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Antiviral effects of foscarnet and ganciclovir therapy on human immunodeficiency virus p24 antigen in patients with AIDS and cytomegalovirus retinitis. Studies of Ocular Complications of AIDS Research Group in collaboration with AIDS Clinical Trials Group. J Infect Dis 1995 Sep;172(3):613-21



Pubmed ID




Scopus ID

2-s2.0-0029134046 (requires institutional sign-in at Scopus site)   21 Citations


To examine whether the prolonged survival seen in patients treated with foscarnet compared with those treated with ganciclovir was due to a direct effect on human immunodeficiency virus (HIV) replication, HIV p24 antigen was measured. Of 71 receiving foscarnet, 54% were p24 antigen-positive at enrollment (vs. 44% of 79 receiving ganciclovir). By immune complex-dissociated (ICD) p24 antigen analysis, 87% and 78%, respectively, were positive. After 1 month of treatment, there was a significant decline in standard (mean decline, 10.1 pg/mL) and ICD (mean, 39.6 pg/mL) p24 antigen in both groups (P = .0001). Mortality was greater in those who were ICD p24 antigen-positive than in those -negative at baseline (P = .03) and in subjects with an increase in ICD p24 antigen than in those with a decline (P = .09). Thus, each drug had a suppressive effect on circulating p24 antigen, which was predictive of improved survival. The inhibitory effect on CMV replication may have a beneficial effect on limiting HIV replication.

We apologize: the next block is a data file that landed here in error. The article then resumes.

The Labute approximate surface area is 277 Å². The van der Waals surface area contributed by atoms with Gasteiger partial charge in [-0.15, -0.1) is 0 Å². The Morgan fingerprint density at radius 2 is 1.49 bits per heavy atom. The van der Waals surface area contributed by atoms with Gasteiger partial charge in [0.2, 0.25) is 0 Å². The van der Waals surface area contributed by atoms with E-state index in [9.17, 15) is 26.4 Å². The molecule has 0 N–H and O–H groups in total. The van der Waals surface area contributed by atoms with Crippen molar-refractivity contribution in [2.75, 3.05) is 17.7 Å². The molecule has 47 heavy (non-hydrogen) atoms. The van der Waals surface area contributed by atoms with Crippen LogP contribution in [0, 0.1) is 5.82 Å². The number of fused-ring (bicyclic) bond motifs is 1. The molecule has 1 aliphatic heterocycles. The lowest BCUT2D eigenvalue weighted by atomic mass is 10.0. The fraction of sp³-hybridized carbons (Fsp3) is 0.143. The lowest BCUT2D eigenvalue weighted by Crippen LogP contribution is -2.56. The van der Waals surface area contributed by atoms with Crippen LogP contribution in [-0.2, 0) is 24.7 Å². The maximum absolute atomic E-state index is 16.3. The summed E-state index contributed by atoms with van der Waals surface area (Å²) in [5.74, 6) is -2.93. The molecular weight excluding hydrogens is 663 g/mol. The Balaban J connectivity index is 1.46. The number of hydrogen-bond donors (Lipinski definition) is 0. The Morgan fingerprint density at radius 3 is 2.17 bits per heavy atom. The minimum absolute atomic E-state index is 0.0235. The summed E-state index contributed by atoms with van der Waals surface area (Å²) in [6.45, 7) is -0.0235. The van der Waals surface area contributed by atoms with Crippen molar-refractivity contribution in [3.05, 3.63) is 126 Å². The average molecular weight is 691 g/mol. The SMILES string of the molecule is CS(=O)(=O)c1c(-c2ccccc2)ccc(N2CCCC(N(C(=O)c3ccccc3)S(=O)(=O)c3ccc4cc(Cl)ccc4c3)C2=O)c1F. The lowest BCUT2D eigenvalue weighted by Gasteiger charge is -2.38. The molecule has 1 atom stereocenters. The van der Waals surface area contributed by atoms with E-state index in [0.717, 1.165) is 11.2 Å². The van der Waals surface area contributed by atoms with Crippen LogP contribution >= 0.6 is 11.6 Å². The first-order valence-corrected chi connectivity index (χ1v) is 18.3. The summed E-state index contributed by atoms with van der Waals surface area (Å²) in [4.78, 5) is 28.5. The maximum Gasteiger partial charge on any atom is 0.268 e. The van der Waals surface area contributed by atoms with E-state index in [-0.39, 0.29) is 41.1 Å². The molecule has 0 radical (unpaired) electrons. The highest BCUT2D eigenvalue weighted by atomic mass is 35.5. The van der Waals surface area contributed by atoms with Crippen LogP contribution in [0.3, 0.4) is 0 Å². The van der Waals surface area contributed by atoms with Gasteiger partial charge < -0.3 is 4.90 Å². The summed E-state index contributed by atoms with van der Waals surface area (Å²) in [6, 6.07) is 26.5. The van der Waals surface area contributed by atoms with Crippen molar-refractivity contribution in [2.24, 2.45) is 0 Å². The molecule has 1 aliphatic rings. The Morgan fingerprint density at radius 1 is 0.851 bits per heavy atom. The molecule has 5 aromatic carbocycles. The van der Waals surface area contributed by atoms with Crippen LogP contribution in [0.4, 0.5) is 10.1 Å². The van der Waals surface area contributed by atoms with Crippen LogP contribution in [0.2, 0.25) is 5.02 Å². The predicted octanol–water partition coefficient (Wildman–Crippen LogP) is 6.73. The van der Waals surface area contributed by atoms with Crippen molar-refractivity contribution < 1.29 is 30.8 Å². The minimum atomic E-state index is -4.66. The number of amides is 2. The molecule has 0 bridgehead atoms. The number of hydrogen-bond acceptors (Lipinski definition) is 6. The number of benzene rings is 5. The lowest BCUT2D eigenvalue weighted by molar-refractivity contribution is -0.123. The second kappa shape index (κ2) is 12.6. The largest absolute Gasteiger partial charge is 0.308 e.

David V. Weinberg MD Professor in the Ophthalmology and Visual Sciences department at Medical College of Wisconsin

MESH terms used to index this publication - Major topics in bold

AIDS-Related Opportunistic Infections
Antigen-Antibody Complex
Cytomegalovirus Retinitis
Follow-Up Studies
HIV Antibodies
HIV Core Protein p24
Homosexuality, Male
Risk Factors
Survival Rate
Time Factors